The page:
She joined the board because of the land trust’s “diligent efforts to make nature in all seasons, and fresh local food, accessible to all. The organization’s thoughtful work on ensuring equity in environmentalism is what I think is truly powerful,” she said in the statement.

William C. Martin, chairman and chief investment officer of Raging Capital Management, remembers childhood in describing his reasons for serving D&R Greenway Land Trust: “I was lucky enough to grow up traversing the rural woods, streams and landscapes of Central New Jersey. Thanks to the great work of D&R Greenway, these increasingly endangered tracts are being preserved forever, enabling my children (and hopefully their children) – and others like them – to enjoy and benefit from the same natural pursuits that I did,” he said in the statement.

Martin and his wife Geniva are longtime Taplin Circle donors to D&R Greenway Land Trust. His parents live in Monmouth County near land preserved by D&R Greenway, according to the statement.

Patrick L. McDonnell, syndicated cartoonist, author and playwright, could be said to have joined the D&R Greenway team simply because it has saved over 21,000 acres of habitat since its 1989 founding.

“In my comic strip, ‘MUTTS,’ I try to see the world through the eyes of animals. It is my firm belief that there is nothing more important than saving and preserving the natural world. D&R Greenway is a model for what can be done to keep our planet green. We are blessed by and grateful for their vital work as are all our fellow beings,” he said in the statement.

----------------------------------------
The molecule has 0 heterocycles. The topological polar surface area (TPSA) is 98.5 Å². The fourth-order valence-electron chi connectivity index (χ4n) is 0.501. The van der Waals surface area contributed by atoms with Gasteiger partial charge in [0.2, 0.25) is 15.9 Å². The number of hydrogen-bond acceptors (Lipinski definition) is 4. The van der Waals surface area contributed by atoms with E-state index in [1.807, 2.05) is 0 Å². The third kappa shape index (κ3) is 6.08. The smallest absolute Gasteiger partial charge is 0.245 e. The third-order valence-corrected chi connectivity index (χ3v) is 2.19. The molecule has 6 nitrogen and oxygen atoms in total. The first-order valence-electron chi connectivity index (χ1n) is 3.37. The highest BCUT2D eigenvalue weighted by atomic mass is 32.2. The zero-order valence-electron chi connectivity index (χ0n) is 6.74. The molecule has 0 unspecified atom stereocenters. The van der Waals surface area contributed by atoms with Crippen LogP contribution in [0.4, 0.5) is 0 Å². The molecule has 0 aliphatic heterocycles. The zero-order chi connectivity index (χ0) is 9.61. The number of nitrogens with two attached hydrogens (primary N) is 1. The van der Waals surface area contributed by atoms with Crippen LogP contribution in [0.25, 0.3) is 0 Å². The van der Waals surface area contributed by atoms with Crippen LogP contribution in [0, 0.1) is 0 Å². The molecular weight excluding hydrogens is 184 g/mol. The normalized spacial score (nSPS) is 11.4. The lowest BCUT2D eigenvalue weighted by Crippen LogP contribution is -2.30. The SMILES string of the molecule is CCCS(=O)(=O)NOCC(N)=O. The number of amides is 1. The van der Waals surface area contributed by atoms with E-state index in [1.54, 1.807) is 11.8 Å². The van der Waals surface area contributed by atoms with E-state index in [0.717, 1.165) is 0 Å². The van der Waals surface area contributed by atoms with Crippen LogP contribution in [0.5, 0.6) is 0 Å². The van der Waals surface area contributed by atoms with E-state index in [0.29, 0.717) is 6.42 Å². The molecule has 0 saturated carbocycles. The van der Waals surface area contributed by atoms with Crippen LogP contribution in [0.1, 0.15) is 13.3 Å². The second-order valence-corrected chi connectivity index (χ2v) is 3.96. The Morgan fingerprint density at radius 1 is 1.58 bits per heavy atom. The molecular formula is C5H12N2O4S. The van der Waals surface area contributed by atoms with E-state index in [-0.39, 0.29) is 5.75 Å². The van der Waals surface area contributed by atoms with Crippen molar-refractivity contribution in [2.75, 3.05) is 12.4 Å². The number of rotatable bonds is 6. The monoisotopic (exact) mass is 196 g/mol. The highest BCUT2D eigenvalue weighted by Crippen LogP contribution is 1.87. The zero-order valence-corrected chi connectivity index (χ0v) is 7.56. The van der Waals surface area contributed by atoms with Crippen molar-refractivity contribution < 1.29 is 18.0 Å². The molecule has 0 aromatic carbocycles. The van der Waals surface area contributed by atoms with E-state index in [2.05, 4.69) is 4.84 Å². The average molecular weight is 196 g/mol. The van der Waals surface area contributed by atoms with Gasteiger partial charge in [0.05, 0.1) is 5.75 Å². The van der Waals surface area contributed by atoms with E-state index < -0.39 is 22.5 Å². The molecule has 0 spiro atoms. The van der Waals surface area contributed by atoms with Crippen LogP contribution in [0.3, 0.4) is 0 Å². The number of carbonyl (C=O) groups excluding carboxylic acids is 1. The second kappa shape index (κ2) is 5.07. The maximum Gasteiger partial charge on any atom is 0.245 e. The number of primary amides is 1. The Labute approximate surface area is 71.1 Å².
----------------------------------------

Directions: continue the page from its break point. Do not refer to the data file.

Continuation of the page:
In 2009, McDonnell collaborated with author Eckhart Tolle to create the philosophical book, “Guardians of Being,” on nature and the present moment. In 2012, McDonnell’s children’s book, “Me … Jane,” based on Jane Goodall’s childhood, earned the Caldecott Honor.

For 18 years, Patrick served on the Board of Directors of the Humane Society of the United States. In addition to D&R Greenway Land Trust, he is a trustee of The Fund for Animals and The Charles M. Schulz Museum.

Laura Napoli, retired environmental scientist for ExxonMobil, has devoted her professional life to land restoration, ecosystem services and land preservation transactions. As a corporate member of the national Land Trust Alliance, she facilitated conservation of corporate land throughout the United States.

“There is nothing that can feed the soul, calm the mind and restore the spirit as nature can. No land? No Nature! Save it and we save ourselves and every living creature,” Napoli said in the statement.

 

Ian Snyder, in his mid-twenties, is the youngest member of D&R Greenway’s Board. A former Princeton resident who now lives in New York City and works for J.P. Morgan, Snyder is passionate about the impact D&R Greenway is making on our planet.

“A land trust focused on preservation is most important, given the accelerating and consequential pace of global climate change,” he said in the statement. “D&R Greenway provides me the perfect opportunity to have a direct impact on this exact issue, in this town where I grew up and which I love dearly. D&R Greenway holds a special place in my heart through its construction and maintenance of the Iron Mike Trail, [across Rosedale Road from the land trust’s offices], honoring the passing of my father.”

Annually, Snyder brings a group of his former high school and college friends to care for the Iron Mike Trail, according to the statement.

Peter Tucci was the impetus for D&R Greenway’s recent preservation of the world renowned Point Breeze in Bordentown, the former estate of Joseph Napoleon Bonaparte, according to the statement.

Tucci is a partner at Fox Rothschild, and chairman of the Board of Trustees of The Pennington School.

Key treasures from his Joseph Bonaparte collection will be exhibited in the museum to be created in the Gardener’s House on land once owned by the former King of Spain and of Naples.

He was awarded the title of Chevalier (Knight) of the French Legion of Honor by president of the Republic of France, Jacques Chirac, according to the statement.